THE SAME AGE
A SHARED STORY
Jesus and Paul were approximately the same age.
Matthew’s Gospel presents Jesus being born in the two years preceding the death of Herod in 4 BCE.
Jesus grew up in a very religious family that observed all the customs and duties of Judaism.
It is generally agreed that Jesus spoke Aramaic the common language of Judaea.
Paul regards himself as “old” in summer of 53 CE. Old in that era was a person in their 60’s. That places Paul’s birth around 6 or 5 BCE approximately the date of the birth of Jesus.
Paul came from a Jewish family of the tribe of Benjamin.
He also had a strict Jewish upbringing and joined the sect of the Pharisees.
He grew up in an environment in which Greek was the mother tongue.
A SHARED STORY
Both Jesus and Paul became refugees while still children. They would have noted the tension that their parents felt living with the insecurity of life. Their earliest years were beset with serious disturbances.
Herod was clearly a very dangerous character. In 37 BCE he killed the whole Sanhedrin at one time and even executed his own sons. Jerusalem was a dangerous place for a new infant king. Joseph, Mary and Jesus had to escape to Egypt.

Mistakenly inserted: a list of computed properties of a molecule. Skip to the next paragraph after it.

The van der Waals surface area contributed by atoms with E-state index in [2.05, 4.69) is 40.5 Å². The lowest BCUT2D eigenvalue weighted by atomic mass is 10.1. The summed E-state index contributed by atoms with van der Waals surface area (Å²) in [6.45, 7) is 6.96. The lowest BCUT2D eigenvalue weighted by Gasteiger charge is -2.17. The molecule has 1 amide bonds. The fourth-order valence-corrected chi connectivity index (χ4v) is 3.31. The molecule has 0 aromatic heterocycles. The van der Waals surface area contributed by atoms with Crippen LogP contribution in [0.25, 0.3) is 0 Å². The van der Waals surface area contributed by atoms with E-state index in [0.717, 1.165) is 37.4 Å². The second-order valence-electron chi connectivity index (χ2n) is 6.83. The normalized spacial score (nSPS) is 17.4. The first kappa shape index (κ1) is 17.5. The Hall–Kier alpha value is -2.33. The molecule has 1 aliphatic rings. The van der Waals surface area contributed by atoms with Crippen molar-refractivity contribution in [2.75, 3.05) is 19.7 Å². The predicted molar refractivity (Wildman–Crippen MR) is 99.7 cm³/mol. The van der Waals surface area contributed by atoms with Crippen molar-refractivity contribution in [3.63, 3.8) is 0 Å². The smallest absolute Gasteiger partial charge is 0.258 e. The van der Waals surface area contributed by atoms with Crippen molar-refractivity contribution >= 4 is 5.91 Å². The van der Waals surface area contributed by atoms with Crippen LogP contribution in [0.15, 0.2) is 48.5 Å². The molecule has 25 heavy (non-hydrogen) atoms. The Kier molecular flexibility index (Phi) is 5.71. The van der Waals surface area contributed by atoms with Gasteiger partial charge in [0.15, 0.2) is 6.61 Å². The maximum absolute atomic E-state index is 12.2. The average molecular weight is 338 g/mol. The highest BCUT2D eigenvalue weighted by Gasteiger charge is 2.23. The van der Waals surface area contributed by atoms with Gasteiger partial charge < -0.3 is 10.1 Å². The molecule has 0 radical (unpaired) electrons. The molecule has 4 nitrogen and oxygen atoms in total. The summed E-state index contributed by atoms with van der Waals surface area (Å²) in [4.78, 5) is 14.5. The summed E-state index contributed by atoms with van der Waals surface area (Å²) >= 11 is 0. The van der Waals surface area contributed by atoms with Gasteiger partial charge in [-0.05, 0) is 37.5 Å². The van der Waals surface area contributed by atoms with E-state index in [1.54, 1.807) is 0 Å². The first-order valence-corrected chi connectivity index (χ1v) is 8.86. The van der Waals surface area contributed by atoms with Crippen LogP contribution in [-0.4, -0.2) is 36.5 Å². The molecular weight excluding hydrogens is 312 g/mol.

When Joseph and his family returned to Palestine he moved north to Nazareth where Archelaus was governor, another violent leader. Joseph obtained work on the city site of Sepphoris that was being constructed an hours walk away. Nonetheless, as a new arrivals from the south they would have been regarded with suspicion for some time.
According to ancient texts Paul and his parents were forced out of their hometown and deported to Tarsus.
Paul grew up with the shame of having parents as slaves and being deported or sold at markets.
ADAPTING TO AN ALIEN ENVIRONMENT
A SHARED STORY
Both Paul and Jesus grew up in places that were foreign to their parents. Nevertheless, these new towns gave then advantages over the places they left: Gischala and Bethlehem.
Jesus was the ‘rustic’ person who spoke the language of fishermen, shepherds and peasants whereas Paul was the city dweller.
Jesus’ home was in quiet little Nazareth a town near the new capital of Galilee, the cosmopolitan city of Sepphoris,
Paul’s early home was in the bustling city of Tarsus. This was a key trading centre and home to a famous rhetorical ‘university’ in the Greco-Roman world.
The minds of both Jesus and Paul were changed by these cities of Sepphoris and Tarsus.
Alien elements were present that complicated the process of growing up.
Both these young men had to confront choices that Jews, in more sheltered places, never encountered.
For Jesus seeing he construction of Sepphoris nearby would have been exciting. This brand now regional centre had public shows and a theatre holding 4,500 people.
Visiting there would have given him a smattering of Greek; it was the common language of the workers.
Tarsus was big enough to support a Jewish school and Paul’s knowledge suggests that he had attended such a place.
Paul, after his thirteenth birthday, was responsible for his religious identity.